Alpha is not a project by friends. It is not a community effort. Alpha is there to extract more money from what is perceived to be a lucrative viewer base. The egalitarian nature is nowhere to be found.
Virtually every medium Team Hooman congregates around is inclusive. Forums, Facebook, Twitter, Twitch. Anyone can join us. Alpha, on the other hand, is for paying subscribers only. Sorry, friends who are working three jobs or struggling college students.
This stratifies the community into haves-and-have-nots. Those of us who can pay will enjoy a communal viewing experience. Those who can’t have to wait for it to be posted on YouTube, if it’s posted on YouTube, where they can watch it alone. Sure, they’ll get the content eventually, but they’ve effectively been shunned from the community. They cannot chat with the rest of us. They can’t watch and react and share in the experience.
Twitch rewards those who subscribe, but it’s never a requirement for basic participation. Yes, you miss out on custom emotes. Yes, you miss out on VODs and have to wait for YouTube. Yes, you cannot chat during certain high-volume shows. But for the most part you’re there with us. You are not separated from your friends. You can watch the rebroadcast as a group. You’re part of us.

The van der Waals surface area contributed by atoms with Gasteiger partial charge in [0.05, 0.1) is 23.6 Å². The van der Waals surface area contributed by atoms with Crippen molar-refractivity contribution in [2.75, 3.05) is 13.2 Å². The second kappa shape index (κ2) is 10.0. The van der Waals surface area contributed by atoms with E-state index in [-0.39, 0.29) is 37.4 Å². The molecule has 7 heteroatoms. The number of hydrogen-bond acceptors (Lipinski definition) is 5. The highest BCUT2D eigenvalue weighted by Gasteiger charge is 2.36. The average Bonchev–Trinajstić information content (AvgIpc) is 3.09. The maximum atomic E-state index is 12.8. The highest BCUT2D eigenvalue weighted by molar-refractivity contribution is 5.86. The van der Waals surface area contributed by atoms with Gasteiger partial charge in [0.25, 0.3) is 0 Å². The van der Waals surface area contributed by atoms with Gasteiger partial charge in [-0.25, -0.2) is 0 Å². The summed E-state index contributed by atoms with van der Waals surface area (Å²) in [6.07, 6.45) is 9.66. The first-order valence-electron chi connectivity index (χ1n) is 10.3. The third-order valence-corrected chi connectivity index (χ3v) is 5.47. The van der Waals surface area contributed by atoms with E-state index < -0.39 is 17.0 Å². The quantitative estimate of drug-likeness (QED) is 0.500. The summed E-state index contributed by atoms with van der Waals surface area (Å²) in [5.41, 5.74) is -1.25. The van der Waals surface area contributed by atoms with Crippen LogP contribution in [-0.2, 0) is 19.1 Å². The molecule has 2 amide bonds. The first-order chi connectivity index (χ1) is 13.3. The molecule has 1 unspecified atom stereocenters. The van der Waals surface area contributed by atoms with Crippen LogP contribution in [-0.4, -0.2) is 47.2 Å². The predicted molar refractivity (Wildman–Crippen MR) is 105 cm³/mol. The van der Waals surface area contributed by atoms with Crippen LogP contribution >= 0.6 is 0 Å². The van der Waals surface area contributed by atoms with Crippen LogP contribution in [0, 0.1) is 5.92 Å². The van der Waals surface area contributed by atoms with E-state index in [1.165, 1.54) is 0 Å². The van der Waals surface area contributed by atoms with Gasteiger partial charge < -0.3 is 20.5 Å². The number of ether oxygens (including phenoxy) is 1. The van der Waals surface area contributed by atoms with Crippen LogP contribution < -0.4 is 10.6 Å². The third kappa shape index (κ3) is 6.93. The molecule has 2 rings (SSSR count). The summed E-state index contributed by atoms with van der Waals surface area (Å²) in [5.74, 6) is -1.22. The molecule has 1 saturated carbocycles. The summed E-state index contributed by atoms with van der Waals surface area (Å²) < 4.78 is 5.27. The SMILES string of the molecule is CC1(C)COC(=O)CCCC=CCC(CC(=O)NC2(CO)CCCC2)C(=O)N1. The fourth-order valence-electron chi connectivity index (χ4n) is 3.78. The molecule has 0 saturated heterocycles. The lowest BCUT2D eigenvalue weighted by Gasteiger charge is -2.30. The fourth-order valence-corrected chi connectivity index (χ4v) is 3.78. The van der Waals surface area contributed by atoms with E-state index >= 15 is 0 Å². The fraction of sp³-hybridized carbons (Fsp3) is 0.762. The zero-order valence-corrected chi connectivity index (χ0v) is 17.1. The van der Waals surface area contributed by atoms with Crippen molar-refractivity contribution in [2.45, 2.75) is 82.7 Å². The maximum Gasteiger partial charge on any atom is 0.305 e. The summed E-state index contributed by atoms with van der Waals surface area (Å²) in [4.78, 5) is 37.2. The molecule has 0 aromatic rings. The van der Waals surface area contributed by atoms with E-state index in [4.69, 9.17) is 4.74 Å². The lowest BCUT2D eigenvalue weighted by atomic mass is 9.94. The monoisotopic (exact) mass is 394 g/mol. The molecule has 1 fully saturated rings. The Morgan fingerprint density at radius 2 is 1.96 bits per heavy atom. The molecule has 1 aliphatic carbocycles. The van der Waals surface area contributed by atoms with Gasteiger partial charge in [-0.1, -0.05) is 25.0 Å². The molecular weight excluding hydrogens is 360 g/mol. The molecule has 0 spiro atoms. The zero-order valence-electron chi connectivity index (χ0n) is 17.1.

Why You Shouldn’t Join
Alpha is bad for Geek & Sundry. Alpha is bad for hosts. Alpha is bad for the crew. Alpha is bad for viewers who are tight on money. Alpha is bad for community cohesiveness. And the sad irony is Alpha is even bad for LDN.
If you consider yourself part of this community, I ask you to consider not supporting Alpha. The most direct action is to not pay for a subscription. Furthermore, I would ask you to avoid even signing in, even if you benefit from the free 6 month promotion. They’ll be watching their viewership numbers; don’t add to them. Most everything shown on Alpha will be on YouTube later or is simulcast on Twitch at the same time. It may require patience to wait for your favorite shows, but you’ll be sending an important message.
Conversely, do support everything else to the extent you can. Watch Geek & Sundry on the Twitch channel. Subscribe if you’re able (and if you’re an Amazon Prime member you can use your free Twitch Prime subscription). Tip with “bits”, which go directly to the hosts and crew. Support their personal streams. If you can’t support financially you can support by retweeting and promoting your favorite shows.
And get the word out that Alpha isn’t good for the community.